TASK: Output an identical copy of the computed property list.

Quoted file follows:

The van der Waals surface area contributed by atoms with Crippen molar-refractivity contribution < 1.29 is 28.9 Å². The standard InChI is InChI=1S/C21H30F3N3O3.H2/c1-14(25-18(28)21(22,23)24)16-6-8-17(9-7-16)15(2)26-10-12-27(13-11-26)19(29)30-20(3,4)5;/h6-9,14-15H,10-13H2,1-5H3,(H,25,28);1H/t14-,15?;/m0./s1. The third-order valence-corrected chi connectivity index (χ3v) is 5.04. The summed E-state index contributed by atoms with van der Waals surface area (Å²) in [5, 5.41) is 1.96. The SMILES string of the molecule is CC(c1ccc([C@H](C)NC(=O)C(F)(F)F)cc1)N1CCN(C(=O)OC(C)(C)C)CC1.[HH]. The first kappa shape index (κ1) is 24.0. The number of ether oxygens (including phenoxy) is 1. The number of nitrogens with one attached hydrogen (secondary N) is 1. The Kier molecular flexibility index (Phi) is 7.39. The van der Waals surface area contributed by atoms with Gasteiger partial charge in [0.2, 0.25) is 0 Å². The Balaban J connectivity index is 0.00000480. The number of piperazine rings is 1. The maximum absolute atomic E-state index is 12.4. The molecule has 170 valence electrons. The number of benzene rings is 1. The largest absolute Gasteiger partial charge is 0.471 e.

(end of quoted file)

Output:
The van der Waals surface area contributed by atoms with Crippen molar-refractivity contribution < 1.29 is 28.9 Å². The standard InChI is InChI=1S/C21H30F3N3O3.H2/c1-14(25-18(28)21(22,23)24)16-6-8-17(9-7-16)15(2)26-10-12-27(13-11-26)19(29)30-20(3,4)5;/h6-9,14-15H,10-13H2,1-5H3,(H,25,28);1H/t14-,15?;/m0./s1. The third-order valence-corrected chi connectivity index (χ3v) is 5.04. The summed E-state index contributed by atoms with van der Waals surface area (Å²) in [5, 5.41) is 1.96. The SMILES string of the molecule is CC(c1ccc([C@H](C)NC(=O)C(F)(F)F)cc1)N1CCN(C(=O)OC(C)(C)C)CC1.[HH]. The first kappa shape index (κ1) is 24.0. The number of ether oxygens (including phenoxy) is 1. The number of nitrogens with one attached hydrogen (secondary N) is 1. The Kier molecular flexibility index (Phi) is 7.39. The van der Waals surface area contributed by atoms with Gasteiger partial charge in [0.2, 0.25) is 0 Å². The Balaban J connectivity index is 0.00000480. The number of piperazine rings is 1. The maximum absolute atomic E-state index is 12.4. The molecule has 170 valence electrons. The number of benzene rings is 1. The largest absolute Gasteiger partial charge is 0.471 e.